IMR Press / RCM / Volume 22 / Issue 3 / DOI: 10.31083/j.rcm2203087
Open Access Review
Sudden cardiac death in patients with myocardial infarction: 1.5 primary prevention
Show Less
1 Dalian Medical University, 116044 Dalian, Liaoning, China
2 Department of Cardiology, Xinhua Hospital, School of Medicine, Shanghai Jiao Tong University, 200092 Shanghai, China
Academic Editor: Brian Tomlinson
Rev. Cardiovasc. Med. 2021 , 22(3), 807–816;
Submitted: 13 June 2021 | Revised: 22 July 2021 | Accepted: 26 July 2021 | Published: 24 September 2021
(This article belongs to the Special Issue State-of-the-Art Cardiovascular Medicine in Asia 2021)

Sudden cardiac death (SCD) is one of the most common causes of death in the world. Coronary heart disease (CHD) is the root cause of most patients with SCD, and myocardial infarction (MI) is the main cause of SCD among all types of CHD. Early identification of high-risk patients after an MI, and the application of related prevention strategies and disease-specific treatments will be the key to reduce SCD. The mechanism of SCD after MI varies over time, and the relevant risk prediction indicators are also dynamic and different. In the existing guidelines for MI patients, the static and slightly single stratification of primary (PP) and secondary (SP) prevention has significant room for improvement. The 1.5 primary prevention (1.5PP) is defined as patients with PP who also had the following risk factors: non-sustained ventricular tachycardia (NSVT), frequent premature ventricular contractions (PVCs), severe heart failure (left ventricular ejection fraction, LVEF <25%), and syncope or pre-syncope. The emergence of 1.5PP has provided a new method for the stratification and management of SCD after an MI.

Sudden cardiac death
Myocardial infarction
Implantable cardioverterdefibrillator
Primary prevention
Secondary prevention
1.5 primary prevention
1. Introduction

Sudden cardiac death (SCD) is defined by the American Heart Association (AHA) as a natural death caused by the heart that occurs within 1 hour after the onset of acute symptoms and is characterized by a sudden loss of consciousness [1]. In the United States, more than 370,000 people suffer from any type of sudden cardiac death, with an average annual rate of 97.1 per 100,000 people [2]. In addition, it has been reported that the risk of death from SCD is far greater than the total risk of all major cancers [3]. Therefore, reducing the incidence of sudden cardiac death is of great importance to reducing cardiovascular mortality.

There are many causes of SCD, including coronary heart disease (CHD), heart failure (HF), valvular heart disease, ion channel diseases, and myocardial diseases; such as obstructive hypertrophic cardiomyopathy and arrhythmogenic right ventricular cardiomyopathy. Eighty percent of SCD is caused by CHD and its complications (Fig. 1) [4,5]. The types of CHD include stable and unstable angina, nonfatal myocardial infarction (MI), and coronary death [6]. MI is the leading cause of SCD among all types of CHD and the risk of SCD among MI patients is 4–6 times higher than that of the general population [7,8]. Therefore, the early prevention and management of high-risk patients after an MI is important to effectively reduce the incidence of SCD.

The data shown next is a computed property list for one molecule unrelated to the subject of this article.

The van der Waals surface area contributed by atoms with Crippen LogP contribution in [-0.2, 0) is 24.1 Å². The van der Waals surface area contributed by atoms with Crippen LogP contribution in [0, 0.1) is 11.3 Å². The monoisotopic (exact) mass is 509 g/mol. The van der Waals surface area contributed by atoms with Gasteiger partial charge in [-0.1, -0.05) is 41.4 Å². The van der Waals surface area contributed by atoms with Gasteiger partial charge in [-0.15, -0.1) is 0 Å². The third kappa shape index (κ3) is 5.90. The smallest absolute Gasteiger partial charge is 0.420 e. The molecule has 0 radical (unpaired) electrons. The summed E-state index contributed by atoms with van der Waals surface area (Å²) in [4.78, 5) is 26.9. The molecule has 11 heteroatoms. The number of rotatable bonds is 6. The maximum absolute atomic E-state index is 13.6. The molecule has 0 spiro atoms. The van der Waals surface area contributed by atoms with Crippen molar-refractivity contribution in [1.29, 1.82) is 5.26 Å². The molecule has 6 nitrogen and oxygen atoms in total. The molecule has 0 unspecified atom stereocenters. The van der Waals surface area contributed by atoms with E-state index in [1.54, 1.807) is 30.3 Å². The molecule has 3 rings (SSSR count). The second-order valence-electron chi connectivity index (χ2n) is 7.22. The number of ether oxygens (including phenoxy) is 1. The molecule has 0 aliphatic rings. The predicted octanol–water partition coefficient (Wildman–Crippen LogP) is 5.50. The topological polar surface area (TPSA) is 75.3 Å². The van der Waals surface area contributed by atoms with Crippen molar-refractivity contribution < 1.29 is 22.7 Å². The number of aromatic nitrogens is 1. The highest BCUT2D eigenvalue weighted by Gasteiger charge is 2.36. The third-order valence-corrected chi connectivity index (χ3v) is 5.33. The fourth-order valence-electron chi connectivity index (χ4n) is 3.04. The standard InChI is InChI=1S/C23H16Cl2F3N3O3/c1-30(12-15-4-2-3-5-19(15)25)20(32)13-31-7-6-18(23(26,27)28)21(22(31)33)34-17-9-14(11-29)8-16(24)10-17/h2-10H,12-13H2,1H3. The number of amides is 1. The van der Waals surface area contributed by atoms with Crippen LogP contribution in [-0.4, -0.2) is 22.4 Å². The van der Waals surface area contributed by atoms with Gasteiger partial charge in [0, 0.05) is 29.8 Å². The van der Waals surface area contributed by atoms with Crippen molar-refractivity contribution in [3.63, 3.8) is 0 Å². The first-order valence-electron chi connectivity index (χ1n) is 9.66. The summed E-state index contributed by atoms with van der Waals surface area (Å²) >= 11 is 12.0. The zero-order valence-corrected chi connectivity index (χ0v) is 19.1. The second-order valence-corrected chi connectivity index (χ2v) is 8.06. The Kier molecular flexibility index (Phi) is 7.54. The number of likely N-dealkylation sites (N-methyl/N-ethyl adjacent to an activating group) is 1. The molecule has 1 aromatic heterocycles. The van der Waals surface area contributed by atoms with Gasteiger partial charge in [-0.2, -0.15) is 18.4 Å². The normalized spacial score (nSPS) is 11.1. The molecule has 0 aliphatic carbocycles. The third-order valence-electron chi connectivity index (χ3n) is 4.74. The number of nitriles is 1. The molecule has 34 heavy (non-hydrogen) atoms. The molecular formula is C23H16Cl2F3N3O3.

Fig. 1.

Sudden cardiac death: (A) The causes (coronary heart disease, heart failure, channelopathies, etc) and dangers (incidence, risk and mortality) of sudden cardiac death (B) Risk stratification for SCD after MI (4 high-risk groups, 1.5PP). SCD, sudden cardiac death; MI, myocardial infarction; PP, primary prevention. This figure is rearranged and reprinted with permission from

The risk of SCD after an MI is a dynamic process that is highly dependent on the incidence of myocardial death, changes in heart rhythm, and changes with time after an MI [9]. The predictive indicators of SCD are dynamic and varied. However, according to present guidelines, the primary (PP) and secondary (SP) prevention measures for SCD based on ICD (implantable cardioverter defibrillator) implantation still only depend on low left ventricular ejection fraction (LVEF) [10]. The proposal of 1.5 primary prevention (1.5PP) focuses on the prevention of four events in high-risk patients with SCD, including non-sustained ventricular tachycardia (NSVT), frequent premature ventricular contractions (PVCs, 10/h), severe HF (LVEF <25%), and syncope or pre-syncope [11], and helps to minimize the limitations of primary and secondary prevention.

In this review, we will summarize the current preventive measures for SCD after an MI and their shortcomings as the main preventive measures of SCD after an MI. The main mechanisms of SCD after an MI will be reviewed and their corresponding prediction indicators, and the related therapeutic interventions will be discussed according to the risk stratification method of 1.5PP.

2. Prevention strategy